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“To read is to fly: it is to soar to a point of vantage which gives a view over wide terrains of history, human variety, ideas, shared experience and the fruits of many inquiries.” 
― Alberto Manguel


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The Noodle Maker - Ma Jian, Flora Drew Ma Jian is a Chinese writer and a dissident. He was born in 1953, so he is part of the generation of Chinese who lived through Mao's Cultural Revolution as children and young adults, as well as seeing the implementation -- and the limitations -- of Deng Xiaoping's Open Door economic policy. Ma has not been a silent observer of the myriad ways in which the Chinese government has cracked down on freedom of expression in Chinese society; he has been a member of the dissident community of Chinese artists and writers for decades, both while living in China and Hong Kong, and later from exile in Europe. Ma has suffered for his outspokenness. His [b:Stick Out Your Tongue|389681|Stick Out Your Tongue|Ma Jian||379297], published in 1987, was censured and his writings were banned by the Chinese government -- a ban that extended to his future publications.

Ma Jian

In addition to his earlier commitment to the dissident arts community in China, Ma participated in the 1989 democracy protests in Beijing, which culminated in the Tiananmen Massacre. In the devastating aftermath of this brutal crackdown, Ma remained in Beijing and wrote [b:The Noodle Maker|321223|The Noodle Maker|Ma Jian||311956], an extremely dark satire fueled by Ma's anger and disillusionment with Chinese communist society and politics. The novel is framed by an ongoing conversation between a professional blood donor, who has made millions giving blood and providing others with the means to do so despite limitations of height, weight, or frequency of past donations, and a professional writer, who blends his observations of the world around him with his consideration of the characters that populate a novel he is writing, who often seem more real to him than the people he sees around him every day. That interspersing of reality and fantasy holds true throughout [b:The Noodle Maker|321223|The Noodle Maker|Ma Jian||311956], which includes healthy strains of surrealism as we move from framing discussions and interjections from the blood donor and the writer, and stories which introduce us to different characters who are dysfunctionally trying to negotiate life in a society where compassion is difficult to find, where empty slogans guide people's lives, where progress is measured not in terms of happiness or fulfillment, but in terms of economic production, material signs of Westernization, and complete adherence to the latest government dictates.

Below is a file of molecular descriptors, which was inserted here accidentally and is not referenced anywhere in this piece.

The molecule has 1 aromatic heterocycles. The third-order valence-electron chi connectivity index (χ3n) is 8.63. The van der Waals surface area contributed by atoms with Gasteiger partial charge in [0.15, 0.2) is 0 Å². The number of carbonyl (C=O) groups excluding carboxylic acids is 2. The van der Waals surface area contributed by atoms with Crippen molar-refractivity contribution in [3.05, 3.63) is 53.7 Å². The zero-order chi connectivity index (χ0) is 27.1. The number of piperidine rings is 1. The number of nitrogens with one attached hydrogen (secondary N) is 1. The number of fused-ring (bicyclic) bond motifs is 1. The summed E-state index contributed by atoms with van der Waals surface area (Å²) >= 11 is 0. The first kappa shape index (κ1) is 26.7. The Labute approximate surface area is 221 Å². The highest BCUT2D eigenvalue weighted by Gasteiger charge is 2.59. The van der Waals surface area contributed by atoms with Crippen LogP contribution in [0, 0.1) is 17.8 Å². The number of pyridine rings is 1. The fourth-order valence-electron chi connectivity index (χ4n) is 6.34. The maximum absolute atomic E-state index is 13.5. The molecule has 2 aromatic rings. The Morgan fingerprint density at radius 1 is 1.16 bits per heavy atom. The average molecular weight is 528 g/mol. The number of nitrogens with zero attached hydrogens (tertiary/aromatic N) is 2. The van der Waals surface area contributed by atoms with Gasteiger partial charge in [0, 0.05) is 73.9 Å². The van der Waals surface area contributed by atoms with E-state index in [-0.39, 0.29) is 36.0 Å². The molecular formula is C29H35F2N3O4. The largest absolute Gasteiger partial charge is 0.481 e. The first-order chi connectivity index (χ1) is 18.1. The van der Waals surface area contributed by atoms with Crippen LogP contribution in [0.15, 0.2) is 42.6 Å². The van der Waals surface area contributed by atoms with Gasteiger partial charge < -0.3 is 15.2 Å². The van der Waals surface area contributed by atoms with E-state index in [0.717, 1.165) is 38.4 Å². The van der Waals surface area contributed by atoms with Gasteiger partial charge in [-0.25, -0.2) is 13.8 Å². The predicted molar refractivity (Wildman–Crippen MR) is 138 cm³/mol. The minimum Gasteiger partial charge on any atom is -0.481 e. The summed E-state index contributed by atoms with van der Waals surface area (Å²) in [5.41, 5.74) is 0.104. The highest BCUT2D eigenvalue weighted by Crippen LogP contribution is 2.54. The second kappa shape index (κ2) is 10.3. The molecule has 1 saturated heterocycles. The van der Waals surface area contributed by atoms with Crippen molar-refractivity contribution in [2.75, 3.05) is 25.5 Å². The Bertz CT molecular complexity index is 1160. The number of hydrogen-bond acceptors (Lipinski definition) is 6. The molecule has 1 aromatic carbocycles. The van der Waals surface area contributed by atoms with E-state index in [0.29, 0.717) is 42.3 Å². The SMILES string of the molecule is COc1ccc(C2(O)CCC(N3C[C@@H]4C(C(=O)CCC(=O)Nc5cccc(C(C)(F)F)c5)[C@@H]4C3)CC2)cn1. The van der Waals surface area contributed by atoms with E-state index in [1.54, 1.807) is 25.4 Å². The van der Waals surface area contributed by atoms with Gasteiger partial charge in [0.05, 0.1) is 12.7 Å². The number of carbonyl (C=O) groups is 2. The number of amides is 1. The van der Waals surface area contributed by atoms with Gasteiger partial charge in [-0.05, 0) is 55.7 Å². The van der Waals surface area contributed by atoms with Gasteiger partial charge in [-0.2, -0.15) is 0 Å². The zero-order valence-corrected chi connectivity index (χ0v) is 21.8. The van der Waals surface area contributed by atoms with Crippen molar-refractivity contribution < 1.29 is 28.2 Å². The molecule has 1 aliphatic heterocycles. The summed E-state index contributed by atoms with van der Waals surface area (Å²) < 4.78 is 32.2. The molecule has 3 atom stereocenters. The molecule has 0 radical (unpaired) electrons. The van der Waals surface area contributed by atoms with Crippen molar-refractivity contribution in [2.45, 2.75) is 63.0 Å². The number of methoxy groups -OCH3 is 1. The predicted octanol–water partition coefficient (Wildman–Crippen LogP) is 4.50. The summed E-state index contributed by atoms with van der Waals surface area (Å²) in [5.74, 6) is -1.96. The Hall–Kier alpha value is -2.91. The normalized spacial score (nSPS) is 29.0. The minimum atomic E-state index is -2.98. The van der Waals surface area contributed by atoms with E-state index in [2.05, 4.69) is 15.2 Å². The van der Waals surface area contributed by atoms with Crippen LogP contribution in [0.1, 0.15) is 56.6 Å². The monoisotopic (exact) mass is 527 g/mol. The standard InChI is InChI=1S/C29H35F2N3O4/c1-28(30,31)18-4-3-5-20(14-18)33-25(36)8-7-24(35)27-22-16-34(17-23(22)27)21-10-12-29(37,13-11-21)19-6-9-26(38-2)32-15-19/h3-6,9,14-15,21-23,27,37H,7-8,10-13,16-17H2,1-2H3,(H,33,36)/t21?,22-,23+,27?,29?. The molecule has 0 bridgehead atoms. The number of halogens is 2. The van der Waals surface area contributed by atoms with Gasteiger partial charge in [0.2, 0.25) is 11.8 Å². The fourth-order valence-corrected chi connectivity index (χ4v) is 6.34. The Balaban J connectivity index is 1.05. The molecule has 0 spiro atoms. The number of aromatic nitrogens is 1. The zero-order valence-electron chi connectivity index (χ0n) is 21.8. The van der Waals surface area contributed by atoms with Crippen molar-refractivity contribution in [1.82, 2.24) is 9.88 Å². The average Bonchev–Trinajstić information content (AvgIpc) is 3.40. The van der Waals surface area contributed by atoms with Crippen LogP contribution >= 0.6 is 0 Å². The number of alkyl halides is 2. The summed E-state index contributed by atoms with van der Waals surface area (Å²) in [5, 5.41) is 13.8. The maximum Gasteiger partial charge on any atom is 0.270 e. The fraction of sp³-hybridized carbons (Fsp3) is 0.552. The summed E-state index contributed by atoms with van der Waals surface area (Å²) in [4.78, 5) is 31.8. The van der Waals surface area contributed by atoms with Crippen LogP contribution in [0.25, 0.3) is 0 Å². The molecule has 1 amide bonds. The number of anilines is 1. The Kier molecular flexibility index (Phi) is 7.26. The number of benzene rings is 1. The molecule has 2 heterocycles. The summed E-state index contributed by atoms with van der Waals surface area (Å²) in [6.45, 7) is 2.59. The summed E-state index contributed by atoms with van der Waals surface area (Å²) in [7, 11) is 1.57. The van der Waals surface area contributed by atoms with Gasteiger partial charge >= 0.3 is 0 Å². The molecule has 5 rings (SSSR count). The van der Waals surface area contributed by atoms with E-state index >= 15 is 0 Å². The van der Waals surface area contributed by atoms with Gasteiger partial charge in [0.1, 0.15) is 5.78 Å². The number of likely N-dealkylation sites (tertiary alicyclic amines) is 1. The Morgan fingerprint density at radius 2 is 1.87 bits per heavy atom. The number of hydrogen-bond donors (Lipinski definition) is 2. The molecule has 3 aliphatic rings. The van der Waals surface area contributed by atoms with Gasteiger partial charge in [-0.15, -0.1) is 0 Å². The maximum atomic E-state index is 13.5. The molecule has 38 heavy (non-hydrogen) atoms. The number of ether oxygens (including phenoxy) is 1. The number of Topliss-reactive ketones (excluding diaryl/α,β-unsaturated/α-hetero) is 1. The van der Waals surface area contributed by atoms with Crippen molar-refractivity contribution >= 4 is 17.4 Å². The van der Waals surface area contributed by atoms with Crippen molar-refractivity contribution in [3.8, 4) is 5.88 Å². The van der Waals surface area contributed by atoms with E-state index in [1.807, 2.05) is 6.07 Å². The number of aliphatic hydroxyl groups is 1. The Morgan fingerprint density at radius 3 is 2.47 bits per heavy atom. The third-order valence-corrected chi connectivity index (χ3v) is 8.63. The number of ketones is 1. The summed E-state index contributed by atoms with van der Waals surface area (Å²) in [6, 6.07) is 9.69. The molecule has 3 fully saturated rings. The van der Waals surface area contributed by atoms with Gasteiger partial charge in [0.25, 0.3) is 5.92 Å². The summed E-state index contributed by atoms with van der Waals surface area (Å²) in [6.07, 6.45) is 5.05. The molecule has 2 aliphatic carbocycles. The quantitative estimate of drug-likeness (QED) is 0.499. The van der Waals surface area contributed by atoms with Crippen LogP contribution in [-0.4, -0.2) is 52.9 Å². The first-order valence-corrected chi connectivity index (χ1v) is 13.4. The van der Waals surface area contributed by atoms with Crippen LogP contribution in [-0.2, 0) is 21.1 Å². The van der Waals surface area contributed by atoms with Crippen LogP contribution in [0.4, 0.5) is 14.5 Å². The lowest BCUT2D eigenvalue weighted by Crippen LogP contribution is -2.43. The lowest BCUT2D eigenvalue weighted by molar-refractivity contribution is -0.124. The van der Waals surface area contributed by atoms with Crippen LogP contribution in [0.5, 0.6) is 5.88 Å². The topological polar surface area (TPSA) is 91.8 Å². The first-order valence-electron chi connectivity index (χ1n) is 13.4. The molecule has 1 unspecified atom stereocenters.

The novel's stories combine dark flights of fantasy with brutal action. In one story, an entrepreneur buys a ceramics furnace and opens a crematorium along with his elderly mother, in which he provides a special twist -- mourners can pay for him to play specific musical selections while their loved ones are being cremated. In another, an actress decides on her final performance -- committed suicide on stage by being eaten by a tiger. In the most horrifying scene in the novel, a man and his companion, a three-legged dog who speaks Chinese, watch from their terrace as a girl is gang raped. A huge crowd of onlookers gathers and watches, as a group of police slowly try to reach the girl and some government officials hold a meeting -- during the rape -- to decide what actions to take. Ma Jian writes with a white-hot anger that practically drips off the page.

This novel accomplished exactly what Ma wanted it to. The characters and stories haunt me. I can't shake them off. As an anguished cry against the inhumanity of life in Communist China, which Ma has devoted his life to fighting, [b:The Noodle Maker|321223|The Noodle Maker|Ma Jian||311956] is disturbing and difficult to read, but profoundly affecting, one of the strongest examples I have read of dark social satire.

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